MOSCOW (Reuters) - Moscow is losing prestige and money due to botched space projects, Prime Minister Dmitry Medvedev said on Thursday after Russia junked two satellites in the latest launch failure to dog the once-pioneering industry.
The failure of a workhorse Proton rocket after launch on Monday caused the multimillion-dollar loss of Indonesia’s Telkom-3 and Russia’s Express-MD2 satellites, according to Russia’s space agency.
Russian space agency Roskosmos said an engine failure in the rocket’s upper stage, called the Briz-M, meant the craft went into the wrong orbit. A similar problem caused the loss of a $265 million communications satellite last year.
“I don’t know the reason for the loss of our satellites - whether it is the upper stage, mechanical damage, elementary negligence or everything together - but we cannot stand this any longer,” Medvedev said at a televised government meeting.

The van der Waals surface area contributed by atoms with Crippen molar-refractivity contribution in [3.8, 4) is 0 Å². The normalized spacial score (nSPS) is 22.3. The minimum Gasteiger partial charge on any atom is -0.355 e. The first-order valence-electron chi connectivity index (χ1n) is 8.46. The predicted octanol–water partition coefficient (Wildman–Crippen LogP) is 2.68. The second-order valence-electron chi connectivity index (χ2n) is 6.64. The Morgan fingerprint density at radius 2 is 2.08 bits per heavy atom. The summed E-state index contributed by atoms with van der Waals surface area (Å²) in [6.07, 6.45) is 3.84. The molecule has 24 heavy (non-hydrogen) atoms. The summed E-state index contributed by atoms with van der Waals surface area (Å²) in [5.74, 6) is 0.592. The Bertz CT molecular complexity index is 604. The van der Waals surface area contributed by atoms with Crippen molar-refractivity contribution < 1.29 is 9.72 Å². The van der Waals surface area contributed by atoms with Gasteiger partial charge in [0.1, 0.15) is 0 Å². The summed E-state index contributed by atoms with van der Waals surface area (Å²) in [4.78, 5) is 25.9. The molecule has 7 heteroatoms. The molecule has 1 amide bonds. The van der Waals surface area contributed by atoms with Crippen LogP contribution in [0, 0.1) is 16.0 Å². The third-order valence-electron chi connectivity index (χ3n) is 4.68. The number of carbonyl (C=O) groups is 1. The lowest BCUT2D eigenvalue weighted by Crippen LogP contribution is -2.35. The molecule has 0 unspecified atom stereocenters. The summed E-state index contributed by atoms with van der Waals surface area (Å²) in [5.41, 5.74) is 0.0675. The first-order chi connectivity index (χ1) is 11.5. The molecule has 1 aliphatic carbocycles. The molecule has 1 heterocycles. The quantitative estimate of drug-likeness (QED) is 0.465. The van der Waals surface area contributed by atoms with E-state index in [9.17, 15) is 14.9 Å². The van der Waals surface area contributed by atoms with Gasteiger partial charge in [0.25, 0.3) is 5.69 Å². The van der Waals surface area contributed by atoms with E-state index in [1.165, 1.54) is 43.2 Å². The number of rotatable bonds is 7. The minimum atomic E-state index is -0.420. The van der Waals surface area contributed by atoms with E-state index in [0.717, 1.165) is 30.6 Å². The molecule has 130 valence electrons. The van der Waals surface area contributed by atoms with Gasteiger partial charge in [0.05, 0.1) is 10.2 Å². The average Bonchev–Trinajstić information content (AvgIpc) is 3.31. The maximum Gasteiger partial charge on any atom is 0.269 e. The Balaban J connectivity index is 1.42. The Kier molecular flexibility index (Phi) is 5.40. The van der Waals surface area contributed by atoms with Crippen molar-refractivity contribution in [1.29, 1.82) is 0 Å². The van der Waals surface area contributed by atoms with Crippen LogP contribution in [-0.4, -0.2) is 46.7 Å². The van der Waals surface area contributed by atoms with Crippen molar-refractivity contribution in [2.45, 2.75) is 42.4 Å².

“We are losing our authority and billions of roubles.”
Medvedev said he would hold a meeting on the subject next week and ordered government officials to look into recent failures. “They must report their recommendations on who to punish and what to do further.”
Moscow is struggling to restore confidence in its space industry after a series of mishaps last year, including the failure of a mission to return samples from the Martian moon Phobos.
Such failures for Russia, which conducts 40 percent of global space launches, may undermine its standing in the market, strengthening competitors such as Europe’s Ariane rocket.
Telkom-3 was the first satellite Jakarta had purchased from Moscow, built by Russia’s ISS-Reshetnev with communication equipment made by French-led satellite maker Thales Alenia Space. Express-MD2 was a small communication satellite, made for the Russian Satellite Communications Company.
Reporting By Alissa de Carbonnel; Editing by Robin Pomeroy